The following examples that have been selected to illustrate the implementation of the design process are being used with permission of LUTHERCARE, the owner of the project and Derck & Edson Associates, LLP, designers for the project.  This project is the extension of an existing retirement community.  It will provide independent living cottage units and assisted living units in a three-story structure as well as related outdoor facilities.  The overall plan for this phase of the development may be seen on Fig. 14.

1. Layout Plan – (See Fig.15) The layout plan is the drawing on which all of the structural elements of a proposed site development are accurately dimensioned and located such that they may be staked out on the site.  Included in order of priority are:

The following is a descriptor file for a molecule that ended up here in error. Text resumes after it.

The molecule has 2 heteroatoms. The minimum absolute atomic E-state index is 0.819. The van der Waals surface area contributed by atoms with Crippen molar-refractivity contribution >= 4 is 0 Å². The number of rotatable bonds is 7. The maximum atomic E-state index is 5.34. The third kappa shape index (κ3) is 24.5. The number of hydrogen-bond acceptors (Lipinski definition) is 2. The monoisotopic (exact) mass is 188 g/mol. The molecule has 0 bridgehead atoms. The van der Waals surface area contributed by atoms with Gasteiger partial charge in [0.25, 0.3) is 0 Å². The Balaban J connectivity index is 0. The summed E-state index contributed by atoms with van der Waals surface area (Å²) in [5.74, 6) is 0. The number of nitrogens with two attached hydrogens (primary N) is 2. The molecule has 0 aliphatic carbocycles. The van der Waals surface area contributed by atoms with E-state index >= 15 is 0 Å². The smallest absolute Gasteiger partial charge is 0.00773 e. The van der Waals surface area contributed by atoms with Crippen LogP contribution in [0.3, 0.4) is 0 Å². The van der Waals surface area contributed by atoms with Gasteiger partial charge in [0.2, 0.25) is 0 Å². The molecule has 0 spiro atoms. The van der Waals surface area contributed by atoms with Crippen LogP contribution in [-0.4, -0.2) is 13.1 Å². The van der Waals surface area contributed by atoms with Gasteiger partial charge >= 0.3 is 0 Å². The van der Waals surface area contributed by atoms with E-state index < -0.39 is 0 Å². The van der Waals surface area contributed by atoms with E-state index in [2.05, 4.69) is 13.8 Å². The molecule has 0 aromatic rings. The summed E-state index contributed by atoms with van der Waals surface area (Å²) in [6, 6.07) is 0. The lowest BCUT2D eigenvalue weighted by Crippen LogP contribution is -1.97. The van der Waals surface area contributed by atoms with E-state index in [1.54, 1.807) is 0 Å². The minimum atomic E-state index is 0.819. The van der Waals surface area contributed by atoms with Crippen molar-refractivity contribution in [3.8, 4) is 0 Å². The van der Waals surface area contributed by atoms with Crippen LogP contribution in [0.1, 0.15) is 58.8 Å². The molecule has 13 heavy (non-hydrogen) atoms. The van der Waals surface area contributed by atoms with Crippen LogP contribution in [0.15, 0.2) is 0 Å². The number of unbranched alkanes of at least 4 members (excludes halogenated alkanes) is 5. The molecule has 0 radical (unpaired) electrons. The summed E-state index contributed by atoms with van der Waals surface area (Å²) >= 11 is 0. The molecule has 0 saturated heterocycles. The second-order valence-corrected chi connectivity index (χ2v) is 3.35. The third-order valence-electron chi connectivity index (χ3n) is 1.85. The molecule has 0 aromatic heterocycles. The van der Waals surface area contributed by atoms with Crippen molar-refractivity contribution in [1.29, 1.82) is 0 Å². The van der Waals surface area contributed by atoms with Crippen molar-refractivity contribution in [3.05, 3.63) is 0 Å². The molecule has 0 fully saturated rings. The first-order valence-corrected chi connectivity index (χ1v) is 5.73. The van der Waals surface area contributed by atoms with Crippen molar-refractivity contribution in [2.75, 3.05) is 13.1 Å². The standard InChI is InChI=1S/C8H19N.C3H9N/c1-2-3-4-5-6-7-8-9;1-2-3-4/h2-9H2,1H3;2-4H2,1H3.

2. Grading Plan – (See Fig.16) The grading plan indicates the relative vertical relationships of all of the proposed elements on a site and the relationship of the proposed development to the existing ground form.  Existing contours are indicated with dashed lines and proposed grades are shown with solid lines and intermediate spot elevations to indicate tops and bottoms of slopes, changes in steepness, and building and structural elevations.  Drainage swales and storm drain systems are also included.  The grading plan is frequently accompanied by cross sections to illustrate these relationships. 3.   Planting Plan – (See Fig.17) The planting plan provides a layout of all of the proposed plantings on the site.  The plan itself indicates placement of plant materials relative to structural elements as well as spacing requirements with other plants.  In addition, the plan includes a list of quantities, sizes, and planting conditions for each proposed plant.  It also provides planting details to specify any particular soil or staking requirements.